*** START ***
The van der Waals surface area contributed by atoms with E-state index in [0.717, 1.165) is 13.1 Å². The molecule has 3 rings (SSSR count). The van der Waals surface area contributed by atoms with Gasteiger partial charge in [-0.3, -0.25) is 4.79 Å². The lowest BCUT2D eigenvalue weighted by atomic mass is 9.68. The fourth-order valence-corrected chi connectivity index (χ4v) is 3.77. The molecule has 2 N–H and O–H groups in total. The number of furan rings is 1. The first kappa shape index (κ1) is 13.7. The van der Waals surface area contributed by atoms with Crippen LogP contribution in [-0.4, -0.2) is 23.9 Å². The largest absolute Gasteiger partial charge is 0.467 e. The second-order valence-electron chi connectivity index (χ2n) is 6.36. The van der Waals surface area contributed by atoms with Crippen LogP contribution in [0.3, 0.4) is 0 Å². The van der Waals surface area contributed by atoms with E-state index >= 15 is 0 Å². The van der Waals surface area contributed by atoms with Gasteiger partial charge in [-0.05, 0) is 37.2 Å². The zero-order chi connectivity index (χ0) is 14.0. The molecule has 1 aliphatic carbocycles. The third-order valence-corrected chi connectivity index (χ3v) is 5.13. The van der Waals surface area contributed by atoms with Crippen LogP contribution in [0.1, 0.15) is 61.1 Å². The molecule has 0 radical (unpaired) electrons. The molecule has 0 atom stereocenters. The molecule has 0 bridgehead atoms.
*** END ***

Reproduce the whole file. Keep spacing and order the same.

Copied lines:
The van der Waals surface area contributed by atoms with E-state index in [0.717, 1.165) is 13.1 Å². The molecule has 3 rings (SSSR count). The van der Waals surface area contributed by atoms with Gasteiger partial charge in [-0.3, -0.25) is 4.79 Å². The lowest BCUT2D eigenvalue weighted by atomic mass is 9.68. The fourth-order valence-corrected chi connectivity index (χ4v) is 3.77. The molecule has 2 N–H and O–H groups in total. The number of furan rings is 1. The first kappa shape index (κ1) is 13.7. The van der Waals surface area contributed by atoms with Crippen LogP contribution in [-0.4, -0.2) is 23.9 Å². The largest absolute Gasteiger partial charge is 0.467 e. The second-order valence-electron chi connectivity index (χ2n) is 6.36. The van der Waals surface area contributed by atoms with Crippen LogP contribution in [0.3, 0.4) is 0 Å². The van der Waals surface area contributed by atoms with E-state index >= 15 is 0 Å². The van der Waals surface area contributed by atoms with Gasteiger partial charge in [-0.05, 0) is 37.2 Å². The zero-order chi connectivity index (χ0) is 14.0. The molecule has 1 aliphatic carbocycles. The third-order valence-corrected chi connectivity index (χ3v) is 5.13. The van der Waals surface area contributed by atoms with Crippen LogP contribution in [0.1, 0.15) is 61.1 Å². The molecule has 0 radical (unpaired) electrons. The molecule has 0 atom stereocenters. The molecule has 0 bridgehead atoms.